UPDATE: Tulsa County Sheriff Stanley Glanz resigns immediately after reading of indictments
The Tulsa County Grand Jury investigating the Tulsa County Sheriff's Office returned two misdemeanor indictments on Wednesday afternoon.
Immediately following the reading of the indictments, Sheriff Stanley Glanz, who has served in that capacity for 27 years, announced his resignation.
Read Glanz's Resignation Letter
According to the documents read in open court, the Grand Jury indicted Glanz for willful violation of the law and violating the law for not releasing an internal report.
The indictment alleges Glanz committed willful violation of the law from January 2014 to the present for electing "to take a $600 monthly stipend for in-county travel for official business, electing to use his own personal vehicle for said travel... and has instead regularly used a Tulsa County owned and fueled 2013 and 2015 Chevrolet Tahoe for travel within the county for regularly scheduled official business."
The jurors began looking into Glanz's office after reserve deputy Bob Bates shot and killed Eric Harris during an undercover gun sting. Bates said he meant to reach for his Taser, but pulled his gun instead, documents say.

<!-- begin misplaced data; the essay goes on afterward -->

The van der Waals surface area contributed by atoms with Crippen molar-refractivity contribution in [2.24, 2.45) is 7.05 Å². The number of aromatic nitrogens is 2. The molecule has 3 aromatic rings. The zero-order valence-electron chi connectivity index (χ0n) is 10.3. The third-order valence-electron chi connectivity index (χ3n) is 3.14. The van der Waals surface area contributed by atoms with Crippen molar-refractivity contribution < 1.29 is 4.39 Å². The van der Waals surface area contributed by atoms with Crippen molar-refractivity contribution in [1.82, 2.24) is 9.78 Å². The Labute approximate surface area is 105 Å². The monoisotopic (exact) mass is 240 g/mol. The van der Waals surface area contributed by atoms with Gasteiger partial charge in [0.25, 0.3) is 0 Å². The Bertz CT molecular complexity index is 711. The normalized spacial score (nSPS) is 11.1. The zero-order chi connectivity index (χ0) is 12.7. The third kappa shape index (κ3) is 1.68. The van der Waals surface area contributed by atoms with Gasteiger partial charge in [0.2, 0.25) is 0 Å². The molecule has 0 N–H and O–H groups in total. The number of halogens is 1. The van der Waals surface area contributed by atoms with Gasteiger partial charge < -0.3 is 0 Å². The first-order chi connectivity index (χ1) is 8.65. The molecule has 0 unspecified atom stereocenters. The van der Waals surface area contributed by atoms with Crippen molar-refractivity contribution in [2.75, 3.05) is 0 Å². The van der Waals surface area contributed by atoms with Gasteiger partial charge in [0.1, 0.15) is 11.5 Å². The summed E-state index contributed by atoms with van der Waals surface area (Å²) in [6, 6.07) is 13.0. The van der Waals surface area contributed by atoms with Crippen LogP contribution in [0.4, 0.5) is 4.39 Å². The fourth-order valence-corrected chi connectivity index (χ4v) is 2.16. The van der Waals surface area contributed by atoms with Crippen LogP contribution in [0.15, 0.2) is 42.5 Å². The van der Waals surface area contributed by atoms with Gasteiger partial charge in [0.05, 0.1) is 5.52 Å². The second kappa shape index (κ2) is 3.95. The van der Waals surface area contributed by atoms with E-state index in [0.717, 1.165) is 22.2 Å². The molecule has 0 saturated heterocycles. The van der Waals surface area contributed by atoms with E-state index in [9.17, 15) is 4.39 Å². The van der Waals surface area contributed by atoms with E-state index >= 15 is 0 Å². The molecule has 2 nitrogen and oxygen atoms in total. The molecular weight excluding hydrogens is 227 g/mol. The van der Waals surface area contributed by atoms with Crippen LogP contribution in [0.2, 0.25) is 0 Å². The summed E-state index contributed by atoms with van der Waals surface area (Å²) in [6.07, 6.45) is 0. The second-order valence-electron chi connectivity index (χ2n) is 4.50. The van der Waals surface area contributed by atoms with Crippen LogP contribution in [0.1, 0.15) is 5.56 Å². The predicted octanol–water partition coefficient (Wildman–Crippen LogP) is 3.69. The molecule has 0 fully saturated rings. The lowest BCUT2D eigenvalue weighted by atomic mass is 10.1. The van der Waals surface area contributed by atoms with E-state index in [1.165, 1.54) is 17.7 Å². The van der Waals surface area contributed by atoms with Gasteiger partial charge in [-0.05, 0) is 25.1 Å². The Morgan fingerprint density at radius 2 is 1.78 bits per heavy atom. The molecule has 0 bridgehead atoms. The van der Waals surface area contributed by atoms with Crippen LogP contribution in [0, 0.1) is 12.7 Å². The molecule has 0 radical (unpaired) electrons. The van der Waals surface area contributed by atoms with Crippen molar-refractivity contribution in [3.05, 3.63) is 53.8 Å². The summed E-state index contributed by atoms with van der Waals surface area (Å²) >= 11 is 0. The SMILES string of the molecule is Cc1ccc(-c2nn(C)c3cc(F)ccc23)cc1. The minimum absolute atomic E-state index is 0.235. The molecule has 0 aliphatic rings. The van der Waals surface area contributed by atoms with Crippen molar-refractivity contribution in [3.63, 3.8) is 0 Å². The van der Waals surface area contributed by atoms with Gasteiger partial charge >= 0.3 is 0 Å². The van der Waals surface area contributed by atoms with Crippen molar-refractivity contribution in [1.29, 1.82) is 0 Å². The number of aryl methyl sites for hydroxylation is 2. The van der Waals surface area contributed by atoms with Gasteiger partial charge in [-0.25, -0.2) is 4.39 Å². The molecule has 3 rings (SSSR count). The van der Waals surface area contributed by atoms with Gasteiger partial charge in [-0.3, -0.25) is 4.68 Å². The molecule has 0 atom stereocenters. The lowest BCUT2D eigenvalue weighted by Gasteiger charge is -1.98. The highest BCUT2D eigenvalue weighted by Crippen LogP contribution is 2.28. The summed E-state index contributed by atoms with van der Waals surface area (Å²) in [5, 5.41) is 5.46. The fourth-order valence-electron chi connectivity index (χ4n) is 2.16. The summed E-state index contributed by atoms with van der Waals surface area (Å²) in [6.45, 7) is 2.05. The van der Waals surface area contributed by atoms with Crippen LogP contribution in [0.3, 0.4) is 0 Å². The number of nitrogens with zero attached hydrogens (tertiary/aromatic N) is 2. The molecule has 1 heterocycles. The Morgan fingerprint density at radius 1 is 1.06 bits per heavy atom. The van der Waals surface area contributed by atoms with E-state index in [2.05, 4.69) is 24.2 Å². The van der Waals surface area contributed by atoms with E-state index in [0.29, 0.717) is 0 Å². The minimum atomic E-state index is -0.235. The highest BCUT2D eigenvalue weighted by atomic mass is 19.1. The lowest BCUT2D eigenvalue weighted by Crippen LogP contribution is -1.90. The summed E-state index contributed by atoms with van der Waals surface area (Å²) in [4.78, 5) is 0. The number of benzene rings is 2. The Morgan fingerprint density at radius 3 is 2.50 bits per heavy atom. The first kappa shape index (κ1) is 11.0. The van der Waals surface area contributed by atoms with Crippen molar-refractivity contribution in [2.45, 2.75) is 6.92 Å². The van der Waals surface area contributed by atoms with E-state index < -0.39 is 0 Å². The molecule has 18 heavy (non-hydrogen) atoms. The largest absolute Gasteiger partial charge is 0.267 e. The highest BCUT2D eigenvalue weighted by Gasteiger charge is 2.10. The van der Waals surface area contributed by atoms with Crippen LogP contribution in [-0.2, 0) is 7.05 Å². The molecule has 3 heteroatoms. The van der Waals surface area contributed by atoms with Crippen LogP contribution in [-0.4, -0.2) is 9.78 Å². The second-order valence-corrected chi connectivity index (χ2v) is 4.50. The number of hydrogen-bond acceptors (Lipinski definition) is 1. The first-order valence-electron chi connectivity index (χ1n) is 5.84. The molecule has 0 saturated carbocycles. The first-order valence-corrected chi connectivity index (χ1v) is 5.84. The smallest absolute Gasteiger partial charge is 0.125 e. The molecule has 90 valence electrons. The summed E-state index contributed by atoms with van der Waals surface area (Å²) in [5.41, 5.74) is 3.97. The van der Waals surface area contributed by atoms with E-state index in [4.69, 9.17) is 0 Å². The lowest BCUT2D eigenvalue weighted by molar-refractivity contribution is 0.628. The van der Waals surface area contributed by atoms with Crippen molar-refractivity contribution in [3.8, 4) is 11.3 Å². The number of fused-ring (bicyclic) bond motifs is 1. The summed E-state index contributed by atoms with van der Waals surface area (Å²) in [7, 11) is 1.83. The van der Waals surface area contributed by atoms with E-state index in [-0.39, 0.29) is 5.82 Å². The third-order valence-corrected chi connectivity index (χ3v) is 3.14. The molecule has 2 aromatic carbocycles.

The Grand Jury on Wednesday morning handed five envelopes to the judge, who considered the findings in private and reconvened at 2 p.m. to release the findings.
The Grand Jury also interviewed 32 witnesses and looked at 164 exhibits. It gave the judge a report that includes eight recommendations for improvement at TCSO.
The Grand Jury was required to inspect the jail and said it did not find any issues.
With the resignation of Glanz, Oklahoma Governor Mary Fallin will have to call for a special election to fill the sheriff post in Tulsa County. TCSO Undersheriff Richard Weigel will serve in the interim, according to a spokesperson.
Glanz's term ends in December.
Read the 2009 Special Investigation